In general, there was a difference between the way that the Native Americans were treated by the French and the Spanish on the one hand and by the British on the other. The French and Spanish societies were what one of the texts I teach from calls "frontiers of inclusion" while the British society was a "frontier of exclusion."
The reason for this was mainly economic. Neither the French nor the Spanish brought many colonists to the New World. Therefore, they needed the natives. This led to them trying to assimilate the natives to varying degrees into their societies. Mexico, for example, was largely "Indian" and those natives mixed with the Spanish gradually.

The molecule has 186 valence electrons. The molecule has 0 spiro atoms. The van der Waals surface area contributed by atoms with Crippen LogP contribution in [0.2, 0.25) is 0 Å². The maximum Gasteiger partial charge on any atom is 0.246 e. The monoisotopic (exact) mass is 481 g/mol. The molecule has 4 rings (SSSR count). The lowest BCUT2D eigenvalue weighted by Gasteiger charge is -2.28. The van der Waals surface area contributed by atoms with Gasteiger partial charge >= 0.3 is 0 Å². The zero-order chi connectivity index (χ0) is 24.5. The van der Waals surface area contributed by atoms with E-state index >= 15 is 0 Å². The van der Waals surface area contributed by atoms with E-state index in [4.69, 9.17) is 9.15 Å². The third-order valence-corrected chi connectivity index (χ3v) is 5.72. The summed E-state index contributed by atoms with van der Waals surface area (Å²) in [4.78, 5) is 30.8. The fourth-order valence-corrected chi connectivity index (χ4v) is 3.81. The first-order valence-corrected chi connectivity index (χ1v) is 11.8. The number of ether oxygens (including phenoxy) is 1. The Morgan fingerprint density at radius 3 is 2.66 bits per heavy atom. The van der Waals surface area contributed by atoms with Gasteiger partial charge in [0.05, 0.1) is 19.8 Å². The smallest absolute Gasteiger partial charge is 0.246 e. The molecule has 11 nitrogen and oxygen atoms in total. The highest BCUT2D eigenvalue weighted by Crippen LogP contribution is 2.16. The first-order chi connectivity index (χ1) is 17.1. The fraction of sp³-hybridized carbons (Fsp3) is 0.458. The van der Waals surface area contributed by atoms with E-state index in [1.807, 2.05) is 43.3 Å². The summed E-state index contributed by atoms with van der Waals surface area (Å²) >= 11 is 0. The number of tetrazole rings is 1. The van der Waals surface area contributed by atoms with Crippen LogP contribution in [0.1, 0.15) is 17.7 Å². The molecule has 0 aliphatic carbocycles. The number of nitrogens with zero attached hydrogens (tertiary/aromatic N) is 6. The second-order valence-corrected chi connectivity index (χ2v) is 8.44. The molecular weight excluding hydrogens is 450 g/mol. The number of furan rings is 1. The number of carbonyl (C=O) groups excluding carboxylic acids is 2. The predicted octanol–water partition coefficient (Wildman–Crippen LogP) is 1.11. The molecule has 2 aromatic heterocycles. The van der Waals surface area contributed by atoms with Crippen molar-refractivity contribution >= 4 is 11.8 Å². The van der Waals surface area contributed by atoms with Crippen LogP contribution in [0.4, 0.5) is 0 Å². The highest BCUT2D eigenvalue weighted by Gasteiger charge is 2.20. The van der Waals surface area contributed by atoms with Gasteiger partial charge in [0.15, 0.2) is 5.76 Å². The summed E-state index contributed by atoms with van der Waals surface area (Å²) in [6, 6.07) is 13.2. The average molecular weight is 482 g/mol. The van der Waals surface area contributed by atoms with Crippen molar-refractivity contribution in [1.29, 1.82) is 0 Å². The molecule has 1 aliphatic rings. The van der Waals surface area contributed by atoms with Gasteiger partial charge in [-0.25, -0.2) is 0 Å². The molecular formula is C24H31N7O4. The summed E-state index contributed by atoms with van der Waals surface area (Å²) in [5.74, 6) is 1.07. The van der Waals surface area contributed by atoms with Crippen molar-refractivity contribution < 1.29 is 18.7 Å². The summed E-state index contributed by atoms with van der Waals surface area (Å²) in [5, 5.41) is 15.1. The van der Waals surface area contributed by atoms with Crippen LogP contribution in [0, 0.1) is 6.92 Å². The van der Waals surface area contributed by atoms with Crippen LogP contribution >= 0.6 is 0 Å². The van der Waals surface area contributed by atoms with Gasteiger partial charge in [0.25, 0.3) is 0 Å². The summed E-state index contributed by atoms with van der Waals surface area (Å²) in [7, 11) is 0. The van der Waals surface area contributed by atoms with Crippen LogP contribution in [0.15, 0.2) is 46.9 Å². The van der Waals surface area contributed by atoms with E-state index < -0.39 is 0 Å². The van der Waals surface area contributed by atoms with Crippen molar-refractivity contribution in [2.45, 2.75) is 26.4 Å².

By contrast, many British settlers came over. They came to settle and farm, not to trap furs (like the French) or be landlords (like the Spanish). Therefore, they did not need or want natives. This led them to drive the natives out of the lands they wanted.
So economic demands led to very different relationships between the various colonizers and the indigenous people.